Electrochemical Plant (EKhZ) Production Association

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Last Updated: March 6, 2013
Other Name: (ОАО) Про¬из¬водст¬вен¬ное объ¬еди¬не¬ние "Элек¬тро¬хи¬ми¬чес¬кий за¬вод", ПО ЭХЗ; PA Electrochemical Plant, PA ECP
Location: Zelenogorsk, Krasnoyarsk Krai
Subordinate To: TVEL Fuel Company of Rosatom
Size: Approximately 4,000 employees
Facility Status: Operational

Started up in 1962 in Krasnoyarsk-45 (now known as Zelenogorsk), the gaseous diffusionequipment (and, later, centrifuges) at the Electrochemical Plant (EKhZ) produced Highly Enriched Uranium (HEU) for the Soviet nuclear weapons program. Since becoming fully operational in 1970, and through the end of the Cold War, the facility's enrichment capacity ranged from 1 million SWU/yr to 6-7 million SWU/yr. [1]

The EKhZ is fully converted to civilian use and no longer produces HEU. Today, its primary activities include processing, transportation, and storage of Low-Enriched Uranium (LEU) fuel, the production of stable isotopes and radioisotopes, and the processing and storage of depleteduranium hexafluoride. [2] The plant's enrichment capacity as of 2011 is 8.7 million SWU/yr, which Rosatom plans to expand to 12 million SWU/yr by 2020. [3] A new deconversion (defluorination) plant, commissioned at the site in 2009, processes depleted uranium so that it can be stored long-term as uranium oxide. [4] Through its participation in the U.S.-Russia HEU-LEU program, the facility also regularly handles HEU conversion (to UF6) and downblending. [5] It is estimated that approximately half of the EKhZ's enrichment capacity has been allocated to re-enriching tails (depleted uranium) to provide 1.5% LEU for HEU downblending. [6]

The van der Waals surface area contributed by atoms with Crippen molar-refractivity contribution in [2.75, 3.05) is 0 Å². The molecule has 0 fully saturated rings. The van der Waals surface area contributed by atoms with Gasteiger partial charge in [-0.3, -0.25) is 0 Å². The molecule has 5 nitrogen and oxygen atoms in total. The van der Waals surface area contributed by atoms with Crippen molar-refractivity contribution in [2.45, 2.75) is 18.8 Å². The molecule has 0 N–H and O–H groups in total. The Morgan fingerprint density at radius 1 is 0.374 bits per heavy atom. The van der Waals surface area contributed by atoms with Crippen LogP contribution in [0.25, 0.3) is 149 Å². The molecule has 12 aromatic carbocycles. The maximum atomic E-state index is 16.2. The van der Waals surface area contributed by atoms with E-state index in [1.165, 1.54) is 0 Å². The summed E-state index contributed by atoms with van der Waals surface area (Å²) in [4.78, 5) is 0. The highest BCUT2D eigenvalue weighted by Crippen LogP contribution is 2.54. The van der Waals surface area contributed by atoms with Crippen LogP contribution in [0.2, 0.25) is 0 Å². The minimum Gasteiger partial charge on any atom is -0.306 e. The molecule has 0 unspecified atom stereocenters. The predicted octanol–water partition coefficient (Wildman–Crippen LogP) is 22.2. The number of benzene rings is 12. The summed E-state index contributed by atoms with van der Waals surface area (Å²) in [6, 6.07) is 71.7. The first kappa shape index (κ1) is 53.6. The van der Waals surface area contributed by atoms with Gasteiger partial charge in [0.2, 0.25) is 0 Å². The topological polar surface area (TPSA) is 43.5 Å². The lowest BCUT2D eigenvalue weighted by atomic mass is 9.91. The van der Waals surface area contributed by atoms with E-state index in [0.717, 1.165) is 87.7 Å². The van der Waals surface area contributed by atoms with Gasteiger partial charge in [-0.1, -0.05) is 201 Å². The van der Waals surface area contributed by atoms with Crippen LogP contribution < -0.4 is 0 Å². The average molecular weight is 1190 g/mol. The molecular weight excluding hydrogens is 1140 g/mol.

The Electrochemical Plant has received funding and assistance from the U.S. Government through the Department of Energy's Materials Protection, Control and Accounting (MPC&A) Program beginning in 1996. [7]

[1] Pavel Podvig, "History of Highly Enriched Uranium Production in Russia," Science & Global Security, 19/2011, pp. 59-60.
[2] "Activities," JSC "PA Electrochemical Plant," www.ecp.ru.
[3] "Russia's Nuclear Fuel Cycle," World Nuclear Association, April 2014, www.world-nuclear.org.
[4] "Russia's Nuclear Fuel Cycle," World Nuclear Association, April 2014, www.world-nuclear.org.
[5] Pavel Podvig, "Consolidating Fissile Materials in Russia's Nuclear Complex," International Panel on Fissile Materials, May 2009, p. 25, www.fissilematerials.org.
[6] "Russia's Nuclear Fuel Cycle," World Nuclear Association, April 2014, www.world-nuclear.org.
[7] Jon Brook Wolfsthal et al., "Nuclear Facilities and Fissile Materials in the Former Soviet Union,"Nuclear Status Report, the Monterey Institute of International Studies and the Carnegie Endowment for International Peace, June 2001.

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This material is produced independently for NTI by the James Martin Center for Nonproliferation Studies at the Middlebury Institute of International Studies at Monterey and does not necessarily reflect the opinions of and has not been independently verified by NTI or its directors, officers, employees, or agents. Copyright 2017.